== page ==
House prices rose by just £2,353 on average last year, as a slowdown in London and the South East dragged growth down, the Halifax index showed.
And there were further signs of a cooling UK housing market as house prices ended the year with the first monthly fall in six months. Halifax forecasts a rise of between 0 and 3 per cent for 2018.
The price of the average UK home fell by 0.6 per cent, or almost £1,400, in December, to end 2017 at £225,021.
Housing slowdown: UK house prices fell by 0.6% in December
Annual house price growth more than halved through last year to 2.7 per cent in December 2017, down from 6.5 per cent in December 2016.
Halifax’s data follows Nationwide’s numbers last week showing the smallest annual rise in house prices in any year since 2012 at 2.6 per cent.
But the headline numbers mask a divided picture, where the previously red hot London and South East markets have dramatically slowed down and even started to see prices fall, while regional cities are seeing more robust price growth.
Russell Galley, managing director at Halifax Community Bank, said: ‘As we’d anticipated, the housing market in 2017 followed a similar pattern to the previous year.
‘House price growth slowed, whilst building activity, completed sales and mortgage approvals for house purchase all remained flat. This has been driven by a squeeze on real wage growth and continuing uncertainty over the economy.
However, he believes house prices will continue to rise at a similar pace this year, supported by the ongoing shortage of properties for sale, low levels of housebuilding, high employment and continued low mortgage rates.
House price forecasts for 2018 are generally subdued, with analysts predicting that London and the commuter belt will continue to struggle but regional cities will do better.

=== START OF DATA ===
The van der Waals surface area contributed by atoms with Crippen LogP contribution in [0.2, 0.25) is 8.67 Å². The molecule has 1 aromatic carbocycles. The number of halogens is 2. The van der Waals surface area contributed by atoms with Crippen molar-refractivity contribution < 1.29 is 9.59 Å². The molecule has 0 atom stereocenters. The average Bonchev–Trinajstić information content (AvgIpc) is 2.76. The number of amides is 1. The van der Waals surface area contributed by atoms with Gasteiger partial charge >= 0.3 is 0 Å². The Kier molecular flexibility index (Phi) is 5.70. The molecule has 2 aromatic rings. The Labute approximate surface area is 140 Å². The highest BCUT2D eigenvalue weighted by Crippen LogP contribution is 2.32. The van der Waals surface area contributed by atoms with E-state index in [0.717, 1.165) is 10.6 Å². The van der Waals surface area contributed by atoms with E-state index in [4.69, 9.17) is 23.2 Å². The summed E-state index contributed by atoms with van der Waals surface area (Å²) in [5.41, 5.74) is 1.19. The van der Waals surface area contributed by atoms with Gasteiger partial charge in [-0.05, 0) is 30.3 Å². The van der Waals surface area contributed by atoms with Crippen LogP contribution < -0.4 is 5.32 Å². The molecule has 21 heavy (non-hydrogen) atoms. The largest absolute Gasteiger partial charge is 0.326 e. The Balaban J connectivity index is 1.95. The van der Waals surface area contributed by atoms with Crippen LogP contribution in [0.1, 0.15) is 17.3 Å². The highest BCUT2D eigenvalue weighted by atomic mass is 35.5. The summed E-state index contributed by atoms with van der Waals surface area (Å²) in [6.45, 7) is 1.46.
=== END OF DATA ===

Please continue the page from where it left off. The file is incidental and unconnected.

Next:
New instructions continued to worsen, marking the 22nd month of consecutive falls
‘Overall we expect annual price growth to continue in the range of 0-3% at the end 2018,’ he added.
Halifax, which bases its numbers on its mortgage offers, said mortgage approvals remained flat at the end of last year.
Samuel Tombs, chief UK economist at Pantheon Macroeconomics, said that because Halifax’s numbers are based on its mortgage offers, it captured the impact of the rise in borrowing costs following the base rate rise in November.
‘Looking ahead, the recent further decline in new buyer interest reported by RICS and NAEA, as well as the drop in consumer confidence, indicates that upward pressure on prices will remain modest,’ he said.
‘Furthermore, we remain concerned that new mortgage rates will rise further from the end of February, when new lending by banks no longer will generate borrowing allowances from the Term Funding Scheme.’
Halifax also said that new buyer enquiries stabilised a little after a sharp decline in autumn, while new instructions from buyers continued to worsen, marking the 22nd month of consecutive falls.
Affordability problem: Despite a slowdown, house prices remain quite unaffordable
Jeremy Leaf, north London estate agent and a former RICS residential chairman, said the figures confirmed a slowdown, rather than a collapse, in the housing market and that home sellers were in for tougher negotiations this year.
Halifax confirms what we are seeing on the high street – that a lot of hard bargaining is going on
Jeremy Leaf, estate agent
‘There is no doubt that prices are softening, particularly in London, but Halifax also confirms what we are seeing on the high street – that a lot of hard bargaining is going on and people are generally trying to get on with their moves.
‘We don’t expect to see any great change in the next few months but the realistic players will succeed, whereas those wedded to the idea of the housing market we have seen in previous years will simply not sell.’